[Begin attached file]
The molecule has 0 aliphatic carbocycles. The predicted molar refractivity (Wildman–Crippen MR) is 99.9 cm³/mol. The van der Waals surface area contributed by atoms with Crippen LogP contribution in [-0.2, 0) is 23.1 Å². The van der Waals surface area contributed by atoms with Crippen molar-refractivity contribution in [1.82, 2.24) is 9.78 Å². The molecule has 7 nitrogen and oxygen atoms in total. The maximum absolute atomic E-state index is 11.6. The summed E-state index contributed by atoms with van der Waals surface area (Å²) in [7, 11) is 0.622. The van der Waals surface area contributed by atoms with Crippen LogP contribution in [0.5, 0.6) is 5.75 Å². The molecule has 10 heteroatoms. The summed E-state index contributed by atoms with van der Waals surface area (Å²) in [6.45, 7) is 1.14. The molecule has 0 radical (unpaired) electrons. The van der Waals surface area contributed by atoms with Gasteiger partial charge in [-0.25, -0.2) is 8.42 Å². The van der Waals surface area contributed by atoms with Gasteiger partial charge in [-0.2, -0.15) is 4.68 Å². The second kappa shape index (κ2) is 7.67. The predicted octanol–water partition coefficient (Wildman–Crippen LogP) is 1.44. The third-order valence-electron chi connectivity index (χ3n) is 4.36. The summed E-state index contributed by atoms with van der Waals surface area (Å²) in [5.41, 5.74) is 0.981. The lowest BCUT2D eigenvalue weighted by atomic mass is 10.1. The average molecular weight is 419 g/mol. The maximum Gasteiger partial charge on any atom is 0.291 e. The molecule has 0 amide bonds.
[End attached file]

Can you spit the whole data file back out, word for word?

The molecule has 0 aliphatic carbocycles. The predicted molar refractivity (Wildman–Crippen MR) is 99.9 cm³/mol. The van der Waals surface area contributed by atoms with Crippen LogP contribution in [-0.2, 0) is 23.1 Å². The van der Waals surface area contributed by atoms with Crippen molar-refractivity contribution in [1.82, 2.24) is 9.78 Å². The molecule has 7 nitrogen and oxygen atoms in total. The maximum absolute atomic E-state index is 11.6. The summed E-state index contributed by atoms with van der Waals surface area (Å²) in [7, 11) is 0.622. The van der Waals surface area contributed by atoms with Crippen LogP contribution in [0.5, 0.6) is 5.75 Å². The molecule has 10 heteroatoms. The summed E-state index contributed by atoms with van der Waals surface area (Å²) in [6.45, 7) is 1.14. The molecule has 0 radical (unpaired) electrons. The van der Waals surface area contributed by atoms with Gasteiger partial charge in [-0.25, -0.2) is 8.42 Å². The van der Waals surface area contributed by atoms with Gasteiger partial charge in [-0.2, -0.15) is 4.68 Å². The second kappa shape index (κ2) is 7.67. The predicted octanol–water partition coefficient (Wildman–Crippen LogP) is 1.44. The third-order valence-electron chi connectivity index (χ3n) is 4.36. The summed E-state index contributed by atoms with van der Waals surface area (Å²) in [5.41, 5.74) is 0.981. The lowest BCUT2D eigenvalue weighted by atomic mass is 10.1. The average molecular weight is 419 g/mol. The maximum Gasteiger partial charge on any atom is 0.291 e. The molecule has 0 amide bonds.